From zero-carbon local plan evidence bases and energy policies to planning application reviews and zero-carbon roadmaps, discover how our experienced team can help your local authority
Supporting local authorities with spatial planning and carbon modelling
More than 300 UK local authorities have declared climate emergencies. The IPCC has published its special report on 1.5°C, and the Climate Change Act was published way back in 2008, but there’s still a significant gap between what’s needed for the UK to meet its own legally binding climate targets, and current national policy.
Bioregional has been working with local authorities to bridge that gap by providing the evidence base they need to create new net-zero local planning policies.
How we helped:
Working with partners Etude, Currie & Brown, Mode Transport, Bioregional created evidence bases and policy wording for net-zero local plans for Central Lincolnshire and Greater Cambridge. As part of this extensive work, we modelled the spatial implications of proposed growth, across alternative locations and at differing densities.
We created a tool that allows local authorities to model the annual carbon footprint that would be generated by new development, depending on where that development takes place and what policies are applied to it.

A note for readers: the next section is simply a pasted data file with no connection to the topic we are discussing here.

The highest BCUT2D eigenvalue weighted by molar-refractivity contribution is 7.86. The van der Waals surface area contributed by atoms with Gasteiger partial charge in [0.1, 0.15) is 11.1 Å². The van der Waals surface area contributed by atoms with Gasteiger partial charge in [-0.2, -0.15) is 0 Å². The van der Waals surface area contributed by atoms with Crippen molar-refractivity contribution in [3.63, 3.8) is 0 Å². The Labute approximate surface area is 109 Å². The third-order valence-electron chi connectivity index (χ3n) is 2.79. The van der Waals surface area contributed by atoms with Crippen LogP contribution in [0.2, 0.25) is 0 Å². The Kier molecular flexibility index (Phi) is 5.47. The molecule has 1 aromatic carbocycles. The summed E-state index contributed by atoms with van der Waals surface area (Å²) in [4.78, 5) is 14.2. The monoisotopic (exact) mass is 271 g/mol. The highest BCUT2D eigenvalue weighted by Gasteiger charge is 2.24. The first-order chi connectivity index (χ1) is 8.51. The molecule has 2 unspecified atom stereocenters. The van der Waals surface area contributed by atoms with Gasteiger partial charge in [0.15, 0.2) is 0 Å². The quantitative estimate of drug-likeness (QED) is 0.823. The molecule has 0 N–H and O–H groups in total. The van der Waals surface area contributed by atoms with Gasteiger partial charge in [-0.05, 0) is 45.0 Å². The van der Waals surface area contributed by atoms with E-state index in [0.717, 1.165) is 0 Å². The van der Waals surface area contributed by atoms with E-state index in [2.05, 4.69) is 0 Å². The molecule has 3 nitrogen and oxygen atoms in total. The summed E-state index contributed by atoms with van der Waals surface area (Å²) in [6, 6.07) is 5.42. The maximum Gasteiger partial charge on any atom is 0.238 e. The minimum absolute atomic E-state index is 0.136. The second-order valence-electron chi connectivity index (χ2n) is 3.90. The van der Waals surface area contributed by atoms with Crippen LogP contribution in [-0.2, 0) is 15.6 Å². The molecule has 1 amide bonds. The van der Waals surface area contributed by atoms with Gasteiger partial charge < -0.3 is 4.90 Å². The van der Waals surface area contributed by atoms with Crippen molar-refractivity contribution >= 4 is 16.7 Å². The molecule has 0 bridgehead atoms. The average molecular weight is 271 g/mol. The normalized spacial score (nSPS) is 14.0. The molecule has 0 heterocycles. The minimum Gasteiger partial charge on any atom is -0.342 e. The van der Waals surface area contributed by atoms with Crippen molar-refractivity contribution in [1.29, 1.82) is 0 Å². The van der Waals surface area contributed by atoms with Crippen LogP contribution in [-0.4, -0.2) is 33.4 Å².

For Greater Cambridge, we worked with the local planning authority to establish six categories of location, from dense urban areas through to dispersed villages. Location matters because of the transport habits that new residents or workers will develop, depending on the distance they need to travel and the public transport service available locally. But beyond that, different locations vary in the size of development that tends to be built, and the amount of new infrastructure that must be built alongside new homes. For example, residents of new homes in urban areas can (to some extent) make use of existing schools, healthcare and so on, while new homes in less well-served areas often need more new infrastructure to be built. This means that additional carbon will be emitted when building and operating this new infrastructure.